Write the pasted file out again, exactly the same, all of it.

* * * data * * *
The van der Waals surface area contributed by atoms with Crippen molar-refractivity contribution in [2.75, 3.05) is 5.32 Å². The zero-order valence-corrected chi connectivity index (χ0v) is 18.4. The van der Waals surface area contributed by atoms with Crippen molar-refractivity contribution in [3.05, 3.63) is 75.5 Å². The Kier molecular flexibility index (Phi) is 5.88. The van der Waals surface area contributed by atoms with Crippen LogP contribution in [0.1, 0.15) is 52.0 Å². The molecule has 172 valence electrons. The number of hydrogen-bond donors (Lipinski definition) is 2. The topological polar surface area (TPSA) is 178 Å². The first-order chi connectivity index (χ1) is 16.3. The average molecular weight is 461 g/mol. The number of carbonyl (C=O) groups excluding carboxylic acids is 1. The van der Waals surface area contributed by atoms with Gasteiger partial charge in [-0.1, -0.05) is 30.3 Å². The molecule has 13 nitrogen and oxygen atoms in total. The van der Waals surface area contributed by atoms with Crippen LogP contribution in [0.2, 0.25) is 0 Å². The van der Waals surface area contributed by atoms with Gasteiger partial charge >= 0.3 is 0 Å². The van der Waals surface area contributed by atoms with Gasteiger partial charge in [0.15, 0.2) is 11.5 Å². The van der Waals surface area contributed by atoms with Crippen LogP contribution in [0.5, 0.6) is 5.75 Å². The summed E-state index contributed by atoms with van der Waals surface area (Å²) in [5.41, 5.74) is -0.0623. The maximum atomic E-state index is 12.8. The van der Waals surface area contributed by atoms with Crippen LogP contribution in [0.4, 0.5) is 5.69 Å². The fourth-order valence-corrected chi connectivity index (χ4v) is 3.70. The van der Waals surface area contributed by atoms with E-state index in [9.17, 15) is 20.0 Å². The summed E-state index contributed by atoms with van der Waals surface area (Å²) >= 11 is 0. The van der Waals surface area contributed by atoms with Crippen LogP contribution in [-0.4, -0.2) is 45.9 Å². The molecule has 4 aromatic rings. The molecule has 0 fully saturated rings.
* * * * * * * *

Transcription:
The van der Waals surface area contributed by atoms with Crippen molar-refractivity contribution in [2.75, 3.05) is 5.32 Å². The zero-order valence-corrected chi connectivity index (χ0v) is 18.4. The van der Waals surface area contributed by atoms with Crippen molar-refractivity contribution in [3.05, 3.63) is 75.5 Å². The Kier molecular flexibility index (Phi) is 5.88. The van der Waals surface area contributed by atoms with Crippen LogP contribution in [0.1, 0.15) is 52.0 Å². The molecule has 172 valence electrons. The number of hydrogen-bond donors (Lipinski definition) is 2. The topological polar surface area (TPSA) is 178 Å². The first-order chi connectivity index (χ1) is 16.3. The average molecular weight is 461 g/mol. The number of carbonyl (C=O) groups excluding carboxylic acids is 1. The van der Waals surface area contributed by atoms with Gasteiger partial charge in [-0.1, -0.05) is 30.3 Å². The molecule has 13 nitrogen and oxygen atoms in total. The van der Waals surface area contributed by atoms with Crippen LogP contribution in [0.2, 0.25) is 0 Å². The van der Waals surface area contributed by atoms with Gasteiger partial charge >= 0.3 is 0 Å². The van der Waals surface area contributed by atoms with Gasteiger partial charge in [0.15, 0.2) is 11.5 Å². The van der Waals surface area contributed by atoms with Crippen LogP contribution in [0.5, 0.6) is 5.75 Å². The summed E-state index contributed by atoms with van der Waals surface area (Å²) in [5.41, 5.74) is -0.0623. The maximum atomic E-state index is 12.8. The van der Waals surface area contributed by atoms with Crippen LogP contribution in [0.4, 0.5) is 5.69 Å². The fourth-order valence-corrected chi connectivity index (χ4v) is 3.70. The van der Waals surface area contributed by atoms with E-state index in [9.17, 15) is 20.0 Å². The summed E-state index contributed by atoms with van der Waals surface area (Å²) >= 11 is 0. The van der Waals surface area contributed by atoms with Crippen LogP contribution in [-0.4, -0.2) is 45.9 Å². The molecule has 4 aromatic rings. The molecule has 0 fully saturated rings.